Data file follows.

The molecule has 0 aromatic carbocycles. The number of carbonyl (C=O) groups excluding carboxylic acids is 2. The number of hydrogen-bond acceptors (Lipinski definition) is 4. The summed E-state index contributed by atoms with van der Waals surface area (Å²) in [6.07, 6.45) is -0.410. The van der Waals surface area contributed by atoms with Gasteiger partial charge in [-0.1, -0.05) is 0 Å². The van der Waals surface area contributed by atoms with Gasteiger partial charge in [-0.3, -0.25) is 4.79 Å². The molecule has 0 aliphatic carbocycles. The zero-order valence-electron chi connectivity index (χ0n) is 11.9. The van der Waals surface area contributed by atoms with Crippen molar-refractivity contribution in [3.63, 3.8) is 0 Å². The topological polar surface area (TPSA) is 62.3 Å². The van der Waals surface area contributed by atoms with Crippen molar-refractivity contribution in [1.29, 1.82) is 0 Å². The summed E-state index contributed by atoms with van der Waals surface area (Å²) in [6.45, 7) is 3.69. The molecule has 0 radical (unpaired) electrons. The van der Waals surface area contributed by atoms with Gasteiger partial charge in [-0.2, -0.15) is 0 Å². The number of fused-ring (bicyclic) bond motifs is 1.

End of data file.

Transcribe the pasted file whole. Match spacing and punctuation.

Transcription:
The molecule has 0 aromatic carbocycles. The number of carbonyl (C=O) groups excluding carboxylic acids is 2. The number of hydrogen-bond acceptors (Lipinski definition) is 4. The summed E-state index contributed by atoms with van der Waals surface area (Å²) in [6.07, 6.45) is -0.410. The van der Waals surface area contributed by atoms with Gasteiger partial charge in [-0.1, -0.05) is 0 Å². The van der Waals surface area contributed by atoms with Gasteiger partial charge in [-0.3, -0.25) is 4.79 Å². The molecule has 0 aliphatic carbocycles. The zero-order valence-electron chi connectivity index (χ0n) is 11.9. The van der Waals surface area contributed by atoms with Crippen molar-refractivity contribution in [3.63, 3.8) is 0 Å². The topological polar surface area (TPSA) is 62.3 Å². The van der Waals surface area contributed by atoms with Crippen molar-refractivity contribution in [1.29, 1.82) is 0 Å². The summed E-state index contributed by atoms with van der Waals surface area (Å²) in [6.45, 7) is 3.69. The molecule has 0 radical (unpaired) electrons. The van der Waals surface area contributed by atoms with Gasteiger partial charge in [-0.2, -0.15) is 0 Å². The number of fused-ring (bicyclic) bond motifs is 1.